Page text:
‘Let’s Work with Our Minds, Not Our Hands’ Chicago’s Own Sandra Cisneros on Education

By: Ashmar Mandou

Lawndale News Chicago's Bilingual Newspaper - EducationRevered author and Chicago native Sandra Cisneros, whose works have inspired legions of fans around the globe, returned to her roots earlier this month for the renaming of one of United Neighborhood Organization’s (UNO) newest facilities after the famed author. “It is quite a humbling experience,” said Cisneros. And although Cisneros has sold millions of books worldwide, has traveled to the most exotic places in the world, and met with world leaders, Cisneros still manages to become overwhelmed when faced in front of the young leaders of tomorrow. “We need to teach children the importance of education. I have to acknowledge these students and their accomplishments and the accomplishments of their parents,” said Cisneros. “Nothing makes me happier than to see young Latinos and Latinas in school.” Lawndale Bilingual Newspaper had the pleasure of speaking with Cisneros, who shared her modest take on her accomplishments, the legacy of her iconic work, ‘The House on Mango Street,’ and how is she redefining her relationship with her beloved Chicago.

On the renaming of UNO’s facility
Sandra Cisneros: I think the first [emotion] is one of astonishment because any time there is an accomplishment, for me, in Chicago I just feel absolutely astonished. I’m 57 years-old, I used to wait for these buses and take the train. So anytime I come back to Chicago, in any context, it’s a measurement of where I come from and where I am now. So coming into a situation like this, first thing I always say is, ‘and I’m not even dead.’ [Laughs] These are the kinds of accomplishments you get posthumously. Most writers wouldn’t get this kind of recognition in their lifetime; some never get to meet their audience or see the rewards of their labor. So I feel very lucky. I feel very blessed. I really feel the spirit of my mother and father and my ancestors, here. I’m very proud.

Chicago connection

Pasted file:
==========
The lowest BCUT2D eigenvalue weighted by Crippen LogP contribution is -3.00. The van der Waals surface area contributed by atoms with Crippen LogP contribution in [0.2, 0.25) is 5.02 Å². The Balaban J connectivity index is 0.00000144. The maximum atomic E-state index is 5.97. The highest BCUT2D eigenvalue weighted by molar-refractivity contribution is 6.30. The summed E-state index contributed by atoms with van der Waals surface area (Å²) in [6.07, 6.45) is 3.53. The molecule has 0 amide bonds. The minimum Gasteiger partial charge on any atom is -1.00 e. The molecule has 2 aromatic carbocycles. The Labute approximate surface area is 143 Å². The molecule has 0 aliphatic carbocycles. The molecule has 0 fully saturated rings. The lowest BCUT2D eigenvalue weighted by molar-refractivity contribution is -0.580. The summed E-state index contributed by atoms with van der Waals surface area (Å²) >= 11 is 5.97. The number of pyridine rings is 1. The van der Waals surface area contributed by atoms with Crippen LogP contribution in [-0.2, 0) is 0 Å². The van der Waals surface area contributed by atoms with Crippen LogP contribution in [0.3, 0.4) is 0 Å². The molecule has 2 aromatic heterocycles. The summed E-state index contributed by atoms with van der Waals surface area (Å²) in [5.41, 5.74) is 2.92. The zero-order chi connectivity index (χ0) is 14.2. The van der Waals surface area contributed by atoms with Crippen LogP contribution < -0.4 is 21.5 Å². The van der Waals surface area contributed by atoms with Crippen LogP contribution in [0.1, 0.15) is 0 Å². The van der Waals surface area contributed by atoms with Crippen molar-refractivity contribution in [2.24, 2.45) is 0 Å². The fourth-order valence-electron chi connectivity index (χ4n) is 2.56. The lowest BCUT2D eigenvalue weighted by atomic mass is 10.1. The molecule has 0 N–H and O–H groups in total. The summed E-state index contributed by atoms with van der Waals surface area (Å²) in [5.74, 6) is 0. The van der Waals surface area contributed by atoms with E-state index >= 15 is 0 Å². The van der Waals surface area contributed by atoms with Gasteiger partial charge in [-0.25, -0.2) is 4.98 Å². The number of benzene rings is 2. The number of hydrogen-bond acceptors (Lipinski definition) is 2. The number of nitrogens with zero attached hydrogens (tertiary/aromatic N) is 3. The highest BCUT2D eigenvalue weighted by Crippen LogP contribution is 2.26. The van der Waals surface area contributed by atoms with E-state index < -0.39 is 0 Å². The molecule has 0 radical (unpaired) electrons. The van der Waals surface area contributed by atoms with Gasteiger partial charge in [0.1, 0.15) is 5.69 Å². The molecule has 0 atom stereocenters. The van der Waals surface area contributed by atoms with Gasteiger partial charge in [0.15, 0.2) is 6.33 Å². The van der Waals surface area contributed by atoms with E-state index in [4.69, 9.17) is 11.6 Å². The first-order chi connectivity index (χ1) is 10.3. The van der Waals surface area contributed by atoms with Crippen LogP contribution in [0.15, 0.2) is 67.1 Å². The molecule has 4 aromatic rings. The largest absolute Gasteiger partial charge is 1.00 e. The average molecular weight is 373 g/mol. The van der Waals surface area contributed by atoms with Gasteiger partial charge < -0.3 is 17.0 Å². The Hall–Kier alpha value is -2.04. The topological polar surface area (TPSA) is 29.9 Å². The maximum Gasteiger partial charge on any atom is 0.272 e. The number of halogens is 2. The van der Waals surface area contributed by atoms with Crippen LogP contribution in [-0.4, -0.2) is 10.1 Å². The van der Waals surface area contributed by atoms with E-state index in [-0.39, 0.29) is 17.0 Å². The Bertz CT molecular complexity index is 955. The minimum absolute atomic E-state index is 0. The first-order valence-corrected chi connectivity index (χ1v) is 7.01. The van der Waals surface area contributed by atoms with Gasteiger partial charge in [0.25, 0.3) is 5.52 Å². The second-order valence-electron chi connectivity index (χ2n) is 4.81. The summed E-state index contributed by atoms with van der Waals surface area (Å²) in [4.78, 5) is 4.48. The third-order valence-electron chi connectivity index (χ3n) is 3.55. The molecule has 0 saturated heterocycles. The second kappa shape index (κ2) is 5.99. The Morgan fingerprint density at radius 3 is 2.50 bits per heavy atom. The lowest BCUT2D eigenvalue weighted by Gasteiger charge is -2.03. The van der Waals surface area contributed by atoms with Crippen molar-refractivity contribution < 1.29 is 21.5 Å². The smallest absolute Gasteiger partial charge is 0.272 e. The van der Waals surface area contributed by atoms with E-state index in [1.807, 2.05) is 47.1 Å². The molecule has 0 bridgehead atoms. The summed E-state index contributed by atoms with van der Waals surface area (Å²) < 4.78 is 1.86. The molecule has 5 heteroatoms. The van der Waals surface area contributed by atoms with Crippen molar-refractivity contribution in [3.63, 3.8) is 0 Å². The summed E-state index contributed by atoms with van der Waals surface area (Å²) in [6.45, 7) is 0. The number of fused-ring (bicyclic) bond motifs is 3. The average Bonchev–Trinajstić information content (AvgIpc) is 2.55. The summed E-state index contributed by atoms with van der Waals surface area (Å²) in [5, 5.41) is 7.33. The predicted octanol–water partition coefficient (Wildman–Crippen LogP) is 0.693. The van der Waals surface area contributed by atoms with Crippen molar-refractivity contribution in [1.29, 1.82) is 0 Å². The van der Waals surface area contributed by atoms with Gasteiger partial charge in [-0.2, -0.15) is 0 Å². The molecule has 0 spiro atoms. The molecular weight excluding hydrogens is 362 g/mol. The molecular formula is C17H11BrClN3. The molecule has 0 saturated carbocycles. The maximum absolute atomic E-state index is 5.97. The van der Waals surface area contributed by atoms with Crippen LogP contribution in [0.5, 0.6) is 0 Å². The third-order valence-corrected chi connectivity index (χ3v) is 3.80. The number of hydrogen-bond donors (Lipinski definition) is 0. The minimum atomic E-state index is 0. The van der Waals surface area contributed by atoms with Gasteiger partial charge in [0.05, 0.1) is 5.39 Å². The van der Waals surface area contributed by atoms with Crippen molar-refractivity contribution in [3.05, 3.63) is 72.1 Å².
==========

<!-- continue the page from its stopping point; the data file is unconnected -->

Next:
No, because I usually come back as a daughter or cousin. And since my mother and father have gone, I feel rather orphaned from Chicago. Coming back with having both parents gone is a little strange. I’ll be coming in the autumn with a new book about being orphaned, so that’ll be an experience. I come back as an author now. I think since my mother’s death five years ago, I kind of lost a root. A very profound root has been severed and I’m still trying to redefine that relationship with Chicago.

I’m just an author and in these times an author’s celebrity is rather small than people on television with big butts, you know. They are much more important than I’ll ever be, unfortunately, [laughs] but it’s good to be humbled by that. But it’s lovely to realize, ‘hey I’m an author,’ it’s something I never dreamed of as a little girl.

Legacy of ‘House on Mango Street’
I really hope that people recognize that this is a story that is happening in wherever street that they live on. That everybody knows a house, and people in it, and love people on that block. And they, like Esperanza, will do some work for those they love. I want everyone to, whether they live in south Texas, or Buenos Aires, or if they live in Kyoto, understand that ‘The House on Mango Street’ is there address and they have an obligation to help to make change.

Importance of education
I think it’s very important for all the little girls, especially, to understand they have to go to school. The more school the better because once you have an education no one can take that away from you. That was something my mother and father taught us, my six brothers and me. It was always to go to school so that we would be able to work with our minds, not our hands. My mother didn’t care what we studied so long as we went to school. It’s important that kids learn that now, when they are very little. Because, to me, my dream of becoming a writer was born in the public library in middle school.

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